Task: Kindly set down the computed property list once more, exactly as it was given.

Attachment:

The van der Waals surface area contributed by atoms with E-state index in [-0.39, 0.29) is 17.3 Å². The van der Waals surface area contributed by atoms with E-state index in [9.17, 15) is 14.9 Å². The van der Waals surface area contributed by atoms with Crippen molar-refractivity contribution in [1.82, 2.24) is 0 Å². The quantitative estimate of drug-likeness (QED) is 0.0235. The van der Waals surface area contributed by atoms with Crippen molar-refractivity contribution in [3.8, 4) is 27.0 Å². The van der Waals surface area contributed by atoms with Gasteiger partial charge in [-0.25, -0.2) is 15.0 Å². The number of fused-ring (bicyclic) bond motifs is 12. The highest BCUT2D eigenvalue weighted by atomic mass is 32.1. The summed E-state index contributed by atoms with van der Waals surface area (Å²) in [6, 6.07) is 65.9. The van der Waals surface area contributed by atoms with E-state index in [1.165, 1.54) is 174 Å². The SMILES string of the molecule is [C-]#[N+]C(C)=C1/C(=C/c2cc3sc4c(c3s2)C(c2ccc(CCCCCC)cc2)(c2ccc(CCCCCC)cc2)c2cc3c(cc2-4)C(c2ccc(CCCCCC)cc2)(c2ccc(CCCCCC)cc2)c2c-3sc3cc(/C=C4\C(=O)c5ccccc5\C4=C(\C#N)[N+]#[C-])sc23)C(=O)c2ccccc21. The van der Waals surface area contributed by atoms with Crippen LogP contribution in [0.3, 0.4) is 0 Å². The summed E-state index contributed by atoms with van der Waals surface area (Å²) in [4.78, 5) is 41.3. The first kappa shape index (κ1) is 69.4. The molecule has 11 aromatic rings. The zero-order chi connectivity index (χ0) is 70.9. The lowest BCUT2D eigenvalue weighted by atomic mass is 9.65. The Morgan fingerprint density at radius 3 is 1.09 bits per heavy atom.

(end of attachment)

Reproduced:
The van der Waals surface area contributed by atoms with E-state index in [-0.39, 0.29) is 17.3 Å². The van der Waals surface area contributed by atoms with E-state index in [9.17, 15) is 14.9 Å². The van der Waals surface area contributed by atoms with Crippen molar-refractivity contribution in [1.82, 2.24) is 0 Å². The quantitative estimate of drug-likeness (QED) is 0.0235. The van der Waals surface area contributed by atoms with Crippen molar-refractivity contribution in [3.8, 4) is 27.0 Å². The van der Waals surface area contributed by atoms with Gasteiger partial charge in [-0.25, -0.2) is 15.0 Å². The number of fused-ring (bicyclic) bond motifs is 12. The highest BCUT2D eigenvalue weighted by atomic mass is 32.1. The summed E-state index contributed by atoms with van der Waals surface area (Å²) in [6, 6.07) is 65.9. The van der Waals surface area contributed by atoms with E-state index in [1.165, 1.54) is 174 Å². The SMILES string of the molecule is [C-]#[N+]C(C)=C1/C(=C/c2cc3sc4c(c3s2)C(c2ccc(CCCCCC)cc2)(c2ccc(CCCCCC)cc2)c2cc3c(cc2-4)C(c2ccc(CCCCCC)cc2)(c2ccc(CCCCCC)cc2)c2c-3sc3cc(/C=C4\C(=O)c5ccccc5\C4=C(\C#N)[N+]#[C-])sc23)C(=O)c2ccccc21. The van der Waals surface area contributed by atoms with Crippen LogP contribution in [0.3, 0.4) is 0 Å². The summed E-state index contributed by atoms with van der Waals surface area (Å²) in [4.78, 5) is 41.3. The first kappa shape index (κ1) is 69.4. The molecule has 11 aromatic rings. The zero-order chi connectivity index (χ0) is 70.9. The lowest BCUT2D eigenvalue weighted by atomic mass is 9.65. The Morgan fingerprint density at radius 3 is 1.09 bits per heavy atom.